Handbook on the Geographies of Innovation
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Handbook on the Geographies of Innovation

Edited by Richard Shearmu, Christophe Carrincazeaux and David Doloreux

The geography of innovation is changing. First, it is increasingly understood that innovative firms and organizations exhibit a wide variety of strategies, each being differently attuned to diverse geographic contexts. Second, and concomitantly, the idea that cities, clusters and physical proximity are essential for innovation is evolving under the weight of new theorizing and empirical evidence. In this Handbook we gather 28 chapters by scholars with widely differing views on what constitutes the geography of innovation. The aim of the Handbook is to break with the many ideas and concepts that emerged during the course of the 1980s and 1990s, and to fully take into account the new reality of the internet, mobile communication technologies, personal mobility and globalization. This does not entail the rejection of well-established and supported ideas, but instead allows for a series of new ideas and authors to enter the arena and provoke debate.
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Chapter 8: Clusters initiatives, open innovation and knowledge bases

Heidi Wiig Aslesen and Arne Isaksen

Abstract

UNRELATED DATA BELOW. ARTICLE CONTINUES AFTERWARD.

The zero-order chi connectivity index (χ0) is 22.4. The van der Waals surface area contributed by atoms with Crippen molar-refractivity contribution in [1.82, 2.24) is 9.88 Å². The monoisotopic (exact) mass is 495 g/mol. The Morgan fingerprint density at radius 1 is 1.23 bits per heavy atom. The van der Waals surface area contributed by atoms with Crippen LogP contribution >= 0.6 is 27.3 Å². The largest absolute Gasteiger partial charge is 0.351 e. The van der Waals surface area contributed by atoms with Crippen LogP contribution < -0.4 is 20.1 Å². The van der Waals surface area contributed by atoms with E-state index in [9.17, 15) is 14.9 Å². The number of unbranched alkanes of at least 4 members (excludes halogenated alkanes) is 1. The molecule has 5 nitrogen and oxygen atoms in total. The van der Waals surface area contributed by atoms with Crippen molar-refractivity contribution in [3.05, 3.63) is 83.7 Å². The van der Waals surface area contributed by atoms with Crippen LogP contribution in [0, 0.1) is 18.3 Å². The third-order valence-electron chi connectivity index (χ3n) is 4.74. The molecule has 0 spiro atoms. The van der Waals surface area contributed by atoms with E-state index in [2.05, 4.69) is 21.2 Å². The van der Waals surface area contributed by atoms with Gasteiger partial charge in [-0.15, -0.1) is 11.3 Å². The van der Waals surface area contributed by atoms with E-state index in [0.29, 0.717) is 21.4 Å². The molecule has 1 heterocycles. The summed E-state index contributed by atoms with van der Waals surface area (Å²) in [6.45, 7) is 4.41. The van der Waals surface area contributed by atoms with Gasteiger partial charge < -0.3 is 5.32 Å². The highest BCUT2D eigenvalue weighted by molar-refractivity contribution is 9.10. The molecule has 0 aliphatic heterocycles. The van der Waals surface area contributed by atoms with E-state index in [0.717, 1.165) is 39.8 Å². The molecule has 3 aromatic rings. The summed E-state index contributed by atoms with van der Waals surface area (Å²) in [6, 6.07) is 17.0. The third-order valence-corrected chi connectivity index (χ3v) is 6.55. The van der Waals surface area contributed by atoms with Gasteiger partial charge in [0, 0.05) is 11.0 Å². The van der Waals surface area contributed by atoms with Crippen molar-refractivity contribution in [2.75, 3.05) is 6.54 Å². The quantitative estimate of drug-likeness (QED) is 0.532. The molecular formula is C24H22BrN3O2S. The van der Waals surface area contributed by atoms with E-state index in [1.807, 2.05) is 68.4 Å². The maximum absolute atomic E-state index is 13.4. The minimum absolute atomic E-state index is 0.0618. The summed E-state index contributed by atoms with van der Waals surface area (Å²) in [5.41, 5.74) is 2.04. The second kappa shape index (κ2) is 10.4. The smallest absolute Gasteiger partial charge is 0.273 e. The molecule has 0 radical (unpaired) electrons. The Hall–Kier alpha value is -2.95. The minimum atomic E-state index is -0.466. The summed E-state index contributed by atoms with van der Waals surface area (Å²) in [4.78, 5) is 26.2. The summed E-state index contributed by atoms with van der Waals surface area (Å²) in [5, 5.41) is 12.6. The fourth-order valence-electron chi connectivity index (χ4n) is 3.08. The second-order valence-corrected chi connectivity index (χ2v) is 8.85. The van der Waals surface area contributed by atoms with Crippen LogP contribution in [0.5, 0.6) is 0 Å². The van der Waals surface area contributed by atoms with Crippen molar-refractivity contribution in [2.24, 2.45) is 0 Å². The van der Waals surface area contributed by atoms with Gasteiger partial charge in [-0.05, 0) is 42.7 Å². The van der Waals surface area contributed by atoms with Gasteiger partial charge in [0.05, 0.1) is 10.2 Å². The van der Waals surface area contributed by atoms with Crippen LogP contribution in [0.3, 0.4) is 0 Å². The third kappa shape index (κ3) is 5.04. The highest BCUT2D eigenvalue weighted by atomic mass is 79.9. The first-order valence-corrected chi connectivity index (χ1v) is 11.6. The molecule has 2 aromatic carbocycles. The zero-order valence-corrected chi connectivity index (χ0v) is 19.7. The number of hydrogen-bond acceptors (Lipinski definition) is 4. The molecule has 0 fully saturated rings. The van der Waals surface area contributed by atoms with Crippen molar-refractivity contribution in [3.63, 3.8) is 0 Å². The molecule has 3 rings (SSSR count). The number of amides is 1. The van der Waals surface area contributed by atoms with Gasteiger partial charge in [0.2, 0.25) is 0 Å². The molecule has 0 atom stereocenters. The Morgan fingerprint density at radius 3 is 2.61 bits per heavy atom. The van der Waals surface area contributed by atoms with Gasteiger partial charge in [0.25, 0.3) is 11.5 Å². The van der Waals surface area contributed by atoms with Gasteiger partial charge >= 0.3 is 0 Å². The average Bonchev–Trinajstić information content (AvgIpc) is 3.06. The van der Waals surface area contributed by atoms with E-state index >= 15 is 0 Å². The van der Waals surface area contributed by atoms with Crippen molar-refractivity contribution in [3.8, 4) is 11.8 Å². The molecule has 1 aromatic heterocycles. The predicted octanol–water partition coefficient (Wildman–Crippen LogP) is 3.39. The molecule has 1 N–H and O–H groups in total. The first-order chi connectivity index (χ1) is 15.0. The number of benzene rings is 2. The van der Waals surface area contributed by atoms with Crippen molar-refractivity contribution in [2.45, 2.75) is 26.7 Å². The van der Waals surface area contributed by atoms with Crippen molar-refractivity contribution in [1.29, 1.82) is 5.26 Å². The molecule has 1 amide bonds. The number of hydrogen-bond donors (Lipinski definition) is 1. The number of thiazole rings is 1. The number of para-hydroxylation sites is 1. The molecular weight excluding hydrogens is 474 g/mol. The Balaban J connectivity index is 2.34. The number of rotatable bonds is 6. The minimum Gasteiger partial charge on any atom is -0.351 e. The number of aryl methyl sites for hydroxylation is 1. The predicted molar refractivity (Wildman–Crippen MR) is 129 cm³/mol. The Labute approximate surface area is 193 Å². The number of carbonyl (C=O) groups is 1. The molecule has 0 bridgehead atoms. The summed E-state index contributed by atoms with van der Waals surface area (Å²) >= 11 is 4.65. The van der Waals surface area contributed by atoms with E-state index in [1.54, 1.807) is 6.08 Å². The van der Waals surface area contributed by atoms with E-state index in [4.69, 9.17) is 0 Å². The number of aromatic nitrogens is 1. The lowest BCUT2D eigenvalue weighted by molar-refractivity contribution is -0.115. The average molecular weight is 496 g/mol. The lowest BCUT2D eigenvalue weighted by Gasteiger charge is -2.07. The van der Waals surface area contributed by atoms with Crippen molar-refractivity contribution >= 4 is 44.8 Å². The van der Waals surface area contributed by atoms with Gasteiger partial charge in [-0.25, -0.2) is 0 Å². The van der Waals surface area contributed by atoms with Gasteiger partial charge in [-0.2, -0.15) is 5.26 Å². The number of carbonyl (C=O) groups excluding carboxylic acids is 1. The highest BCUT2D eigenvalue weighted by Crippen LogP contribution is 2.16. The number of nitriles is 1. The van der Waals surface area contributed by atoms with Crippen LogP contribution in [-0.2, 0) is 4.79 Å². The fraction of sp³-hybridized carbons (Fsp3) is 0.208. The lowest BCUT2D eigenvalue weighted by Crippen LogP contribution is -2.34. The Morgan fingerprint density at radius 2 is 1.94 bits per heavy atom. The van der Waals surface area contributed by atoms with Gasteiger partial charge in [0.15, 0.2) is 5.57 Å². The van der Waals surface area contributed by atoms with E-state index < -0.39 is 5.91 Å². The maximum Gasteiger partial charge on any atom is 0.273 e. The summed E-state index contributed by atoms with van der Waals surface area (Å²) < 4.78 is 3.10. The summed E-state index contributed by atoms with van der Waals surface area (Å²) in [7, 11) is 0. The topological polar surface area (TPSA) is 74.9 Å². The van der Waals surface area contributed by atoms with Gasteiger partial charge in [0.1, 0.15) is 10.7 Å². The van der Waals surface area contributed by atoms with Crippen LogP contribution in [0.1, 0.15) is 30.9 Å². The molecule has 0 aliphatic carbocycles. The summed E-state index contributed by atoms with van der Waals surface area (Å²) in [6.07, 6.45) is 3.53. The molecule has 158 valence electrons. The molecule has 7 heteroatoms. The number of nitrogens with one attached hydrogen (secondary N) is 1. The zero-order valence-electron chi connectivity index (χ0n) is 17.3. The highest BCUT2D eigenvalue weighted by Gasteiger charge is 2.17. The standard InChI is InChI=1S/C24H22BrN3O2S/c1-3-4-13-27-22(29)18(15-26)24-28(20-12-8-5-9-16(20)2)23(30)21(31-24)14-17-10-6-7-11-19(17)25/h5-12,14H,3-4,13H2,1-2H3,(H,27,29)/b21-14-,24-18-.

The chapter studies the relationship between companies’ knowledge bases and their sources, channels and geography of innovation-relevant knowledge. It questions whether some types of cluster initiative are too oriented towards establishing regional cooperation. Indeed, regional clusters and innovation systems assume that geographical agglomerations and regional cooperation stimulate firms’ innovation activity and value creation. However, companies are becoming increasingly integrated into global value chains and knowledge networks, suggesting that extra-regional resources are also important for innovation. Further, the geography of knowledge sources also varies between the types of knowledge that are central to firms’ innovation activity. The analysis shows that firms have innovation collaboration with many different types of partners, and that firms with different knowledge bases use partners differently. Analytical knowledge firms have more cooperation with universities, technology centres and suppliers than firms with a symbolic knowledge base. The geography of knowledge sources also varies as firms with an analytical knowledge base collaborate internationally, while companies in symbolic industries collaborate more with proximate actors. Informal channels for obtaining innovation-relevant knowledge are frequently used by firms, and the source of informal knowledge also varies between firms with different knowledge bases. Based on this, cluster initiatives should have a national and international perspective, and the design of cluster policy should enter a new ‘radical phase’ that takes more into account the geography of innovation sources and types of innovation channels of relevance to different cluster types.

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